Authors note: This weekend I had the unfortunate task of clearing out the house of a friend of the family who passed away a few weeks ago.
Noel, along with his sister Renee and her husband Ric were friends of my uncle, and my sister, brother and I spent many summers at their farm, running wild and playing outside in the fields.
I have fond memories of the two houses, joined but yet separate. We spent hours running up Renee's stairs from the living room, down the second staircase into the kitchen, through the open door into Noel's kitchen, up the stairs and onto the dresser, climbing through the narrow gap into the loft and dropping down back into Renee's house to start over.
The times I sat in the garden, discussing painting with Ric, explaining why I preferred the muted pastel tones of watercolours (as he did) in contrast to my sister who preferred the bright, vibrant primary colours of oil or acrylic (as Renee did).
Days chasing sheep around fields with my brother, clutching handfuls of mouldy bread that we desperately wanted them to eat, while they, showing an unusual amount of common sense, backed away until by accident we'd managed to herd them into the shearing pen that Noel had been trying to get them in all week.
Running to the bridge at the end of the garden to wave at the trains passing on the branch line, pretending to be railway children and hoping for an old gentleman to come and save us from imagined poverty and a father who was too often absent.
All these memories came pouring back as I sat in the passenger seat of the Volvo on our way to the farm, and yet when we arrived it was so different and yet so much the same that I felt conflicting emotions.
I tried to capture the images on camera but somehow they came out too bright, too modern to say what I wanted, and I'd left my watercolours at home, not realising I'd need them.
I attempted a brief sketch on paper with a Biro, but although I could capture the scene, I couldn't show the atmosphere of neglect, the smells, the taste, the gritty feel of the dust on my skin, and so, when I got home I wrote this short descriptive piece.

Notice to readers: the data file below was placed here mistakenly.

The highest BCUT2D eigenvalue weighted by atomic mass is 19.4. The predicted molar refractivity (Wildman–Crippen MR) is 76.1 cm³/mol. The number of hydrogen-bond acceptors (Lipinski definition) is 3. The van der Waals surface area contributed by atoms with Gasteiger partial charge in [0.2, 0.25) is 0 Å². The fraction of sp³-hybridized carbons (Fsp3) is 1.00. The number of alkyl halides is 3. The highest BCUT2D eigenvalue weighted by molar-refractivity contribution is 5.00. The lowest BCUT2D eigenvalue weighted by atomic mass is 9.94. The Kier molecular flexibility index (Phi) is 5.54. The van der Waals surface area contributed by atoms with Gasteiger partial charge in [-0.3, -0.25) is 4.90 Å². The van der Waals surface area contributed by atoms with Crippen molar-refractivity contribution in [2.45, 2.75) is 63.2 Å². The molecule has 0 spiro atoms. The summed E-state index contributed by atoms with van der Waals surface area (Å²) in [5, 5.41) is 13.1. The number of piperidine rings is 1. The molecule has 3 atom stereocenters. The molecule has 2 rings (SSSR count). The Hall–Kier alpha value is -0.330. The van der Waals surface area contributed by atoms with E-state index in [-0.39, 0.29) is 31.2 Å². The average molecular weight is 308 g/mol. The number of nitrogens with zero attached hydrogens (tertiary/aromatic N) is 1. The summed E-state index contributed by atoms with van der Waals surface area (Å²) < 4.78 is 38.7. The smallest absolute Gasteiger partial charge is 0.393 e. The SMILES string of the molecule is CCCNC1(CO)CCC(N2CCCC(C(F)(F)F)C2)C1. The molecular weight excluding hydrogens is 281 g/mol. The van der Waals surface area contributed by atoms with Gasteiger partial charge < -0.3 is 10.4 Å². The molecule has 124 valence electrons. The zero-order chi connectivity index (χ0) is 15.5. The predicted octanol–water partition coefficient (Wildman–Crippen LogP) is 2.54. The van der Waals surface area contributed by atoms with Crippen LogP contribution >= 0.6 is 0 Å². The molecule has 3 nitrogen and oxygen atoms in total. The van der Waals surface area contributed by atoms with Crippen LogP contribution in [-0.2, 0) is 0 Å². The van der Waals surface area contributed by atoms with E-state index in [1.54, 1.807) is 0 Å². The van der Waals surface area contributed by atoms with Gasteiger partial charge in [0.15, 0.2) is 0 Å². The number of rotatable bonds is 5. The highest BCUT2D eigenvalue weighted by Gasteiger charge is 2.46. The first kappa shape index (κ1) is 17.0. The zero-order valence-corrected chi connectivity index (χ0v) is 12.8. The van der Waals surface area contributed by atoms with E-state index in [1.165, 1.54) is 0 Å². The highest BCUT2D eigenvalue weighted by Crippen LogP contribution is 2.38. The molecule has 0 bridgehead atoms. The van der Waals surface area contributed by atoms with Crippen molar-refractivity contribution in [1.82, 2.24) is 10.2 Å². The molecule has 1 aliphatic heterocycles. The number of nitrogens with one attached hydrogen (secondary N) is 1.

It's not perfect by any means, and it's not a story as such. It has no real beginning, middle or end. It is purely a memory amongst many memories, a snapshot in time, an imperfect watercolour landscape for the person who taught me that painting in watercolours is about building layer upon layer of thin washes, each completely nondescript, dull and boring on their own, but in combination with each other, creating something special.
For Ric and Renee, and for Noel, may God love you and watch over you.
The track from the station, once smooth and well tended by loving hands, now stood overgrown with grass and pitted with potholes from the recent rain.
Bumping over the displaced stones, the raised centre line scraped along the bottom of the car. No 4x4 or tractor here, just a middle class Volvo estate, complete with ageing accountant and overexcited Collie, and me, of course, sitting quietly in the passenger seat, thinking to myself, this was more than just a months neglect.
Three houses along this track, the first at the start, where the road was still smooth and well cut, and at the end, the two we were headed for, once a large farmhouse, then split into two separate but joined dwellings for our friends Ric and Renee, and Renee's brother Noel.
I remembered the last time we visited, before Ric and Renee passed away, the way both houses had been as one. The door between the two kitchens always open, more of a symbol of apartness than a barrier to our running feet. The entrance to the loft another adventure, joining like the lofts in C S Lewis's stories so that we were part of both houses, had access to wherever we wanted to go.